For example specifying colourways, exclusion zones and sizes, because if your logo is squeezed out of shape, crammed into a corner or produced in the wrong colour, the integrity of your carefully developed branding is at risk. Spotify provides very clear guidelines on this:

Colourways demonstrate all acceptable iterations of colour for the logo.

Image source : https://developer.spotify.com/branding-guidelines/

Exclusion zones create space around a logo to ensure it maintains visual prominence and isn’t crowded out by other text or pictures:

Image source : https://developer.spotify.com/branding-guidelines/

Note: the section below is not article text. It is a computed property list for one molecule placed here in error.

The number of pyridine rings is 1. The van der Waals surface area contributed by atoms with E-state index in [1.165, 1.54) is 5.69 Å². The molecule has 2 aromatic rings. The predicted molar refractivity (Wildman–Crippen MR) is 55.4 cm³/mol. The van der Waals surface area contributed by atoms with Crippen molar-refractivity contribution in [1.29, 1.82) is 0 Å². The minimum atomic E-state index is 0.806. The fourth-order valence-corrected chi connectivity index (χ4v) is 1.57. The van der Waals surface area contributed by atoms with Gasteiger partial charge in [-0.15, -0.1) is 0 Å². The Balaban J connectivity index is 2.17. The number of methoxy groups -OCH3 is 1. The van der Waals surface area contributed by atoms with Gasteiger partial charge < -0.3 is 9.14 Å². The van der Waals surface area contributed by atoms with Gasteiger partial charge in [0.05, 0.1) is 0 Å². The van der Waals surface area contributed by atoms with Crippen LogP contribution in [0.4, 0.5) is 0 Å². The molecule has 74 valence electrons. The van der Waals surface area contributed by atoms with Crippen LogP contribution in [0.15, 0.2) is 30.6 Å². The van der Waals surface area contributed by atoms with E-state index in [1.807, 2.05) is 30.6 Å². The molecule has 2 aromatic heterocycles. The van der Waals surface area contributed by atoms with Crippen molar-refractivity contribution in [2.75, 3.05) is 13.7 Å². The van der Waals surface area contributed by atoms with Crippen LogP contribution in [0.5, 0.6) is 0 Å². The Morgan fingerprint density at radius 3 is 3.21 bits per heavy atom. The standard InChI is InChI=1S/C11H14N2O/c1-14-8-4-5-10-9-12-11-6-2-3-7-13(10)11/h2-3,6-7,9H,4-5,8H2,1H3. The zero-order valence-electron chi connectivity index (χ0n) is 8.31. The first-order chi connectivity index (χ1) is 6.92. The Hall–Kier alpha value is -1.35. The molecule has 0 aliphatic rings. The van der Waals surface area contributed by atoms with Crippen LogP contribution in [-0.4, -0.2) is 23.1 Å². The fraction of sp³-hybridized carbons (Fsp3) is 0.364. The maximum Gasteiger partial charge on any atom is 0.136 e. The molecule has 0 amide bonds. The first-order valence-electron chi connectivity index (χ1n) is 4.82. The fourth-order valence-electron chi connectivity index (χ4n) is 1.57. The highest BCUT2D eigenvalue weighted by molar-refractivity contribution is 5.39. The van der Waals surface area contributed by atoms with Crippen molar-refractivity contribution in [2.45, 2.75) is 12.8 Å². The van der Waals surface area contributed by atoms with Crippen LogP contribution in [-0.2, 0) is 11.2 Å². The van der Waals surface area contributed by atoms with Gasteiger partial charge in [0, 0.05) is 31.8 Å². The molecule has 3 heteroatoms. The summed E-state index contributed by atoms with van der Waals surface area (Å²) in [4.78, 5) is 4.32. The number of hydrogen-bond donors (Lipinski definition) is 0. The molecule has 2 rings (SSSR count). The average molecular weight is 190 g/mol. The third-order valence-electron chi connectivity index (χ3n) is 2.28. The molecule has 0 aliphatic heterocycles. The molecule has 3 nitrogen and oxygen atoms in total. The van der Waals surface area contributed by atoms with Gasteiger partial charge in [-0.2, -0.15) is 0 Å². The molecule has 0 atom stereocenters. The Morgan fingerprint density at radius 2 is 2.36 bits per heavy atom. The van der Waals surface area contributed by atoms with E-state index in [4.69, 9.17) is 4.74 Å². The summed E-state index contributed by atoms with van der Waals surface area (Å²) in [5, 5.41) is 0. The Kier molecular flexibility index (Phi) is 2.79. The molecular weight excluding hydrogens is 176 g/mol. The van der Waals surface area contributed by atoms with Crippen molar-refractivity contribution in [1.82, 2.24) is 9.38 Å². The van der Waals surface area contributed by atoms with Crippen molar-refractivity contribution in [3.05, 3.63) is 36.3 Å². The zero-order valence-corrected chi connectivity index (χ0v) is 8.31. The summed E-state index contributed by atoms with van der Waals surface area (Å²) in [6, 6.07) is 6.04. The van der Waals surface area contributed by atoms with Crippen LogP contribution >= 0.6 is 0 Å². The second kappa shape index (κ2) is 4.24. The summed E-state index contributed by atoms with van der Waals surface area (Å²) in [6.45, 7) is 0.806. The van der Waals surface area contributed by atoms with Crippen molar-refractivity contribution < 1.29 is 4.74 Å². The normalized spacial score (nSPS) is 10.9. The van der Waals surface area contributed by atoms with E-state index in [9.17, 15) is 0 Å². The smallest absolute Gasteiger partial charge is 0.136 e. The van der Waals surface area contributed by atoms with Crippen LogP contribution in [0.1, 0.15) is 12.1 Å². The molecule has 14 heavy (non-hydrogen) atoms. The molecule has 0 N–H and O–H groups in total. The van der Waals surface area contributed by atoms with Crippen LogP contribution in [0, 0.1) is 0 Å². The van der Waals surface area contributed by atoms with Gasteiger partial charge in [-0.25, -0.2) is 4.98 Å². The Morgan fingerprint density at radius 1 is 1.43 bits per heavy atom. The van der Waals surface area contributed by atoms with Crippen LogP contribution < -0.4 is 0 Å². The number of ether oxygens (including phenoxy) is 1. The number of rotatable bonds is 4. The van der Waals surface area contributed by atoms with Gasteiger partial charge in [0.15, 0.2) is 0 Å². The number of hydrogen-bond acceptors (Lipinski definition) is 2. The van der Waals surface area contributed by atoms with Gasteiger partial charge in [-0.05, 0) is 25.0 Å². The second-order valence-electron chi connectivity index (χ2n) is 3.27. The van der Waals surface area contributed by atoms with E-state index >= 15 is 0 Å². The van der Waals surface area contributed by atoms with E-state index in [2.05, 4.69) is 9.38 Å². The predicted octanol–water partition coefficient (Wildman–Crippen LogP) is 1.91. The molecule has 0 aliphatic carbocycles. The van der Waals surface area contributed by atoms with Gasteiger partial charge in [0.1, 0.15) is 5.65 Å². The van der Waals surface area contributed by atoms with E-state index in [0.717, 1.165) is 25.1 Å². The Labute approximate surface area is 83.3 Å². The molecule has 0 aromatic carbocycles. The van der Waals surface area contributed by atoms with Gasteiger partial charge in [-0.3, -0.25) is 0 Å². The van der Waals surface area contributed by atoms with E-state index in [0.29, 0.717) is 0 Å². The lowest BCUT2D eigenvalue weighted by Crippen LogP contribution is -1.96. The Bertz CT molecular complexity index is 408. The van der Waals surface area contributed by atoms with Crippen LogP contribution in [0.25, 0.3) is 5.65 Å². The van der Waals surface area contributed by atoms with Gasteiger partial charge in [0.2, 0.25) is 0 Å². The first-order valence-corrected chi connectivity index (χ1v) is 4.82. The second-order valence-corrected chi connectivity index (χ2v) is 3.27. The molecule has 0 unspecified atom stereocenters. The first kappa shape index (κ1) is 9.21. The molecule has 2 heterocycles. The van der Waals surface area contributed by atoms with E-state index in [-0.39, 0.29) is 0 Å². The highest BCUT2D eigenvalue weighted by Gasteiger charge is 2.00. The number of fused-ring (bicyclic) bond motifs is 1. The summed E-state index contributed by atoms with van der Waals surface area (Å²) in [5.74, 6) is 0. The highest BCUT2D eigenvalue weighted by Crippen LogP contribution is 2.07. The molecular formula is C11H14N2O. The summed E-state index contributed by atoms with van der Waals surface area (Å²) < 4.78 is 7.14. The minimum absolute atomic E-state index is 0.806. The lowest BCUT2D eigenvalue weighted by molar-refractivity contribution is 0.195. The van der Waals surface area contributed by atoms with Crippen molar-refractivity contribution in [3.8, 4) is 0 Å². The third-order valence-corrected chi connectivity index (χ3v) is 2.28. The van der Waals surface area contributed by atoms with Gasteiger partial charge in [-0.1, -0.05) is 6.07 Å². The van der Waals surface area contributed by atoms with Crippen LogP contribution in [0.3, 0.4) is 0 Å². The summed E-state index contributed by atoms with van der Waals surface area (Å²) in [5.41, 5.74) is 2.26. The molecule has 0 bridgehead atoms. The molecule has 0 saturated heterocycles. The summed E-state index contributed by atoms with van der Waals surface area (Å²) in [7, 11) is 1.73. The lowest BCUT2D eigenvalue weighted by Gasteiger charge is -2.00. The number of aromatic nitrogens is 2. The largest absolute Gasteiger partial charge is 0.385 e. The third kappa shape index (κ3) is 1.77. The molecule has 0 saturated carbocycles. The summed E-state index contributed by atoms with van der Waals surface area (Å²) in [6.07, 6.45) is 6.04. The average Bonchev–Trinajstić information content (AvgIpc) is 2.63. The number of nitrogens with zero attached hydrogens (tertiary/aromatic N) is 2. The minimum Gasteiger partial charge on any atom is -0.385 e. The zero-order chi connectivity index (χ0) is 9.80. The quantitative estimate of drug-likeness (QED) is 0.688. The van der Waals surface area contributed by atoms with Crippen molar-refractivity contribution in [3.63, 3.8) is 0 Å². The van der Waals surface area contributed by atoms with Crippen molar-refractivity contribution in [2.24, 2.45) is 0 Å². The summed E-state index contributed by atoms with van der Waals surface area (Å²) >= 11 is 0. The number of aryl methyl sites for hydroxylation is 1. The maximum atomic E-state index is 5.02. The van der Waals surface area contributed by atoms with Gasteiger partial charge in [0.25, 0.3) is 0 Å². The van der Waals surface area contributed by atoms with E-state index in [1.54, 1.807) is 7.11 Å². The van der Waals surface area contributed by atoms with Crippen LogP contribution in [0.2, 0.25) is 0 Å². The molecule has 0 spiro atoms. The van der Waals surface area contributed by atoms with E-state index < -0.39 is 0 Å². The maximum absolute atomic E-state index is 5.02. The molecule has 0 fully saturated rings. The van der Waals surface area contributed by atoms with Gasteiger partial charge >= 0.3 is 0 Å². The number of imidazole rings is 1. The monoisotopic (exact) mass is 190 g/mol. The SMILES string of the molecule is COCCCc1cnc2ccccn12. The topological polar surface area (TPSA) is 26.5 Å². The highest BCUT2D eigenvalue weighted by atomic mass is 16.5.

Minimum size guides make sure the logo remains legible:

Image source : https://developer.spotify.com/branding-guidelines/

Including clear rules like this in your brand style guide will ensure that your logo is always presented in the best possible way. Consistent branding is crucial for building awareness of your company, so it’s important that your logo is always used in exactly the way you specify.

Decide on your Brand’s Core Colour Palette

Your style guide should include a palette of colours that can be used as part of your branding. Your brand colours should exist in two parts: primary colours, which are usually the ones found in your logo, and secondary colours, which add depth to your brand’s colour palette and may be used across other visual assets such as your website or advertising.

Take, for example, the Co-op, who recently rebranded: they have a primary palette of three colours, complete with RGB values and CMYK colour codes:

Image source : https://coop-design-system.herokuapp.com//assets.html